The Essentials of a Home Theatre

The Essentials of a Home Theatre

High quality cinema from home is becoming increasingly popular with the rise of online streaming services and as we all spend more time at home during the pandemic. Movie theatres may never again exist as we once knew them, so now is a better time than ever to start watching hi-def movies from home.


A home theatre doesn’t have to be extravagant or an entire room dedicated to watching movies. It can even be as simple as having a surround sound system that mimics the experience of a movie theatre right in your living room. If you’re considering investing in a home theatre, or you just want to level up your at-home TV experience, these are the basic components you may need:

Video Source


Of course, you need a source for the media you will be watching. There are a variety of options for media sources:


DVD or Bluray player: This is one of the most common ways to watch movies. An Ultra HD bluray player is highly recommended, especially if you have a nice display. In order to get the most out of your TV or projector, you need a source that supports hi def playback. Similarly, if your display system supports 3D, consider a bluray player that is 3D capable.


Media streamer: Streaming is quickly taking over the media industry. Many people prefer to have a smart TV with built-in access to streaming services. You can also opt for a plug-in streamer like an amazon firestick or apple TV. Additionally, many bluray players have internet connection capabilities to access streaming sites.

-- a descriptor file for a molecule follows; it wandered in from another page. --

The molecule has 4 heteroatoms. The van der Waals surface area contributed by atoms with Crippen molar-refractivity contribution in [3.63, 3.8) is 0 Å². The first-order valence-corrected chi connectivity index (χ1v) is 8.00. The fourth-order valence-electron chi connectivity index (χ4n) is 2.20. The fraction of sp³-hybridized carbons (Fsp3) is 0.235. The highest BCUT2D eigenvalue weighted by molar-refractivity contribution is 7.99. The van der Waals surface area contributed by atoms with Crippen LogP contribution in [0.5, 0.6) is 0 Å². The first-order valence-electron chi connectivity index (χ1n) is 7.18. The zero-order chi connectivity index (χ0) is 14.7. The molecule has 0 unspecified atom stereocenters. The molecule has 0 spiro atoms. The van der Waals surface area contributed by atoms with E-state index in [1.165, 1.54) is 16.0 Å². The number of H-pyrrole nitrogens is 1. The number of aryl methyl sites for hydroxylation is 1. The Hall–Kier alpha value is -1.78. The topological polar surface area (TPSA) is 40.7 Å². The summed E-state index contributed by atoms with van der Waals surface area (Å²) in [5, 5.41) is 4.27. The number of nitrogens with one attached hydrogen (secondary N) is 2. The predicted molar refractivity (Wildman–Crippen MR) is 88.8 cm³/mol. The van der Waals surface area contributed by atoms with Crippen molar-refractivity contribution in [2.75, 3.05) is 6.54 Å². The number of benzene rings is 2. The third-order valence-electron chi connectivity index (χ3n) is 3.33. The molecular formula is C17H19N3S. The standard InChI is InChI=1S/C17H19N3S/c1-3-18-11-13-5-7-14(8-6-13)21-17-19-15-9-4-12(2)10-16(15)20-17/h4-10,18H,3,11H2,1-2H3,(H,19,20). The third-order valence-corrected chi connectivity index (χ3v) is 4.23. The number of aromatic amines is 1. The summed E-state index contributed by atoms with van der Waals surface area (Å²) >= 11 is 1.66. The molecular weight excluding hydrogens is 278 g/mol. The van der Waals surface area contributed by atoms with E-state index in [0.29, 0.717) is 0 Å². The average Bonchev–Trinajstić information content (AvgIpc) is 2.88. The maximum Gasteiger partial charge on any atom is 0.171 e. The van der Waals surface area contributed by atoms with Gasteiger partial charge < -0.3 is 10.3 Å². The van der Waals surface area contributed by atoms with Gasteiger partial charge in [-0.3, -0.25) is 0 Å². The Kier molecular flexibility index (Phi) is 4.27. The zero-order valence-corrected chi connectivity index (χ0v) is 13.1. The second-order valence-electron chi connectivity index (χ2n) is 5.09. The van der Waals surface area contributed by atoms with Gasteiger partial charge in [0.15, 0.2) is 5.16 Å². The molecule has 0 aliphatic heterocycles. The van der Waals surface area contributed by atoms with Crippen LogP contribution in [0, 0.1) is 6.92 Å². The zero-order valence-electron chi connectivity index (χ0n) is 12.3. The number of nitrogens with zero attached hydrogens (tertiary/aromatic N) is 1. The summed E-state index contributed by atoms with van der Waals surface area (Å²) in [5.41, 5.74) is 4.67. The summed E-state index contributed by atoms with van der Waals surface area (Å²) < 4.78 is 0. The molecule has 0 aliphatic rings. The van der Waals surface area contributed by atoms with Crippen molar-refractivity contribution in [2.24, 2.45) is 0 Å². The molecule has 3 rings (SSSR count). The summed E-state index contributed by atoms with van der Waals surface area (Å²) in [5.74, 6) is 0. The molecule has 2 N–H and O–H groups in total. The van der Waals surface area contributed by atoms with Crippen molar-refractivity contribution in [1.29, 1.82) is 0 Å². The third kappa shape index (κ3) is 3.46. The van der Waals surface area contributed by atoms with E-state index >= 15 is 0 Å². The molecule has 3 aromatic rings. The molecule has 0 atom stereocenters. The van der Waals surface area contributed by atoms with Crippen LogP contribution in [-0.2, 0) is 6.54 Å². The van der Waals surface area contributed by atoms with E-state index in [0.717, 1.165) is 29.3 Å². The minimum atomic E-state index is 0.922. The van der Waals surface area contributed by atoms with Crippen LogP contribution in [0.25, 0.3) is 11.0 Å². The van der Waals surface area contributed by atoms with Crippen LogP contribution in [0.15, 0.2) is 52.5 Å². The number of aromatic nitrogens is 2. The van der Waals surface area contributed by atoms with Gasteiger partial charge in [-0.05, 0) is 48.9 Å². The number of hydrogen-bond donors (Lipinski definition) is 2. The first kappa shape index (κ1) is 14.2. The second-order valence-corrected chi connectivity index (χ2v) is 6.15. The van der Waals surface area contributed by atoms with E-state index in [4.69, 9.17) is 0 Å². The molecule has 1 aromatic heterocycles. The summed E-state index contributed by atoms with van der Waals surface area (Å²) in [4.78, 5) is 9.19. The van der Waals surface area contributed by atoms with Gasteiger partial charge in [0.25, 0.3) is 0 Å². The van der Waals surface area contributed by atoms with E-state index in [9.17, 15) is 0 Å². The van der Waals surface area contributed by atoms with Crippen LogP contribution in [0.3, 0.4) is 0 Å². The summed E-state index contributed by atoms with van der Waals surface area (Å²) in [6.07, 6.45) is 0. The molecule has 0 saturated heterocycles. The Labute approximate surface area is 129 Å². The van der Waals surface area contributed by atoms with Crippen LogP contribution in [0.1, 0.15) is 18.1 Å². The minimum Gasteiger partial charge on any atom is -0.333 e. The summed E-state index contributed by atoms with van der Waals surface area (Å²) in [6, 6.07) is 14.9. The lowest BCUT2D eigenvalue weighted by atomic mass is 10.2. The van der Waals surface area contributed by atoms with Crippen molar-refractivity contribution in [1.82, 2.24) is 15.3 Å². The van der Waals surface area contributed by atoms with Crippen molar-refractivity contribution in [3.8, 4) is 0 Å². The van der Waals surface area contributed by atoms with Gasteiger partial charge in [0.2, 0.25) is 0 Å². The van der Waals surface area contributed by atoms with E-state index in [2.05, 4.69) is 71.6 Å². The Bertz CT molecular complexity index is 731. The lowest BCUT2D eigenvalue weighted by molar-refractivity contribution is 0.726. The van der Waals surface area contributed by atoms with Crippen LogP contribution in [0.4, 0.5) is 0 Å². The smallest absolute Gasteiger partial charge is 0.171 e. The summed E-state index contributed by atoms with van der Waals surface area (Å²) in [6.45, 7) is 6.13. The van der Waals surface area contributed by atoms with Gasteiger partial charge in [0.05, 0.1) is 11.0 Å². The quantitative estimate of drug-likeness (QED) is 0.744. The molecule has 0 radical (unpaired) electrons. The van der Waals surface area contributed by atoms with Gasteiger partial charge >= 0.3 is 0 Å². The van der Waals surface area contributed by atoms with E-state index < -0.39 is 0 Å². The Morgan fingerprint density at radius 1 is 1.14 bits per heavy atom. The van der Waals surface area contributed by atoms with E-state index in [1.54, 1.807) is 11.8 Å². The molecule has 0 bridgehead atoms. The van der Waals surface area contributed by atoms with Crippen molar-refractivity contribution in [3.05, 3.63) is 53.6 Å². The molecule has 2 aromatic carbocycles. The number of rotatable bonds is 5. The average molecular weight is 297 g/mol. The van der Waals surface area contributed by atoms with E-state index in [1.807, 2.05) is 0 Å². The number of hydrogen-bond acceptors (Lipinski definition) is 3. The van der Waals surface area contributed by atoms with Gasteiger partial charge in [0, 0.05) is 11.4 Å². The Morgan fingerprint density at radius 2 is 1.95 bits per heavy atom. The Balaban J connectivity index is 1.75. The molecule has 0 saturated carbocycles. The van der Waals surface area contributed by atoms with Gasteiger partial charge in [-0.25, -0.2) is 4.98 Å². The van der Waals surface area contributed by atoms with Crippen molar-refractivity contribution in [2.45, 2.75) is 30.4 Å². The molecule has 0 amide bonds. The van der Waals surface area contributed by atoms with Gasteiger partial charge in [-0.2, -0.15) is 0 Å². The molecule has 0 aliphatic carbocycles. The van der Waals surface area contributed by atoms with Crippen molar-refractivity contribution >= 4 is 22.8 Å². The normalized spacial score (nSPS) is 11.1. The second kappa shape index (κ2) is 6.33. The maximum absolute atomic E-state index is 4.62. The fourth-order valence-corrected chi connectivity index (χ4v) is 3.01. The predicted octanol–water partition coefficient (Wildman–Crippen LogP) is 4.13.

Gaming console: Instead of a bluray player, you can use a gaming console like an Xbox or Playstation to play video content. New generation consoles will support UltraHD streaming. As a bonus, hooking up your console to a hifi sound system is a nice treat if you like single-player videogames already.


Turntable: Okay, this is not a video source, but many people like to use their sound system for music as well. If you’re going to have surround sound equipment, might as well give this a try.




Another no-brainer here – a home theatre system requires a display. There are two main options that each have benefits and drawbacks: a TV or a projector.


TV Display


Although it may not be a “true” theatre, HDTVs these days are great high-performance displays for home theatres. If you really want theatre-quality picture, UltraHD or 4k is highly recommended over 720p or even 1080p. As stated before, some TVs come with streaming services built-in. TVs are suitable for living room theatres because they accommodate different lighting conditions, so you can watch at any time of the day even if you don’t have full control over the light level in the room. There are two types of TV screens to choose from: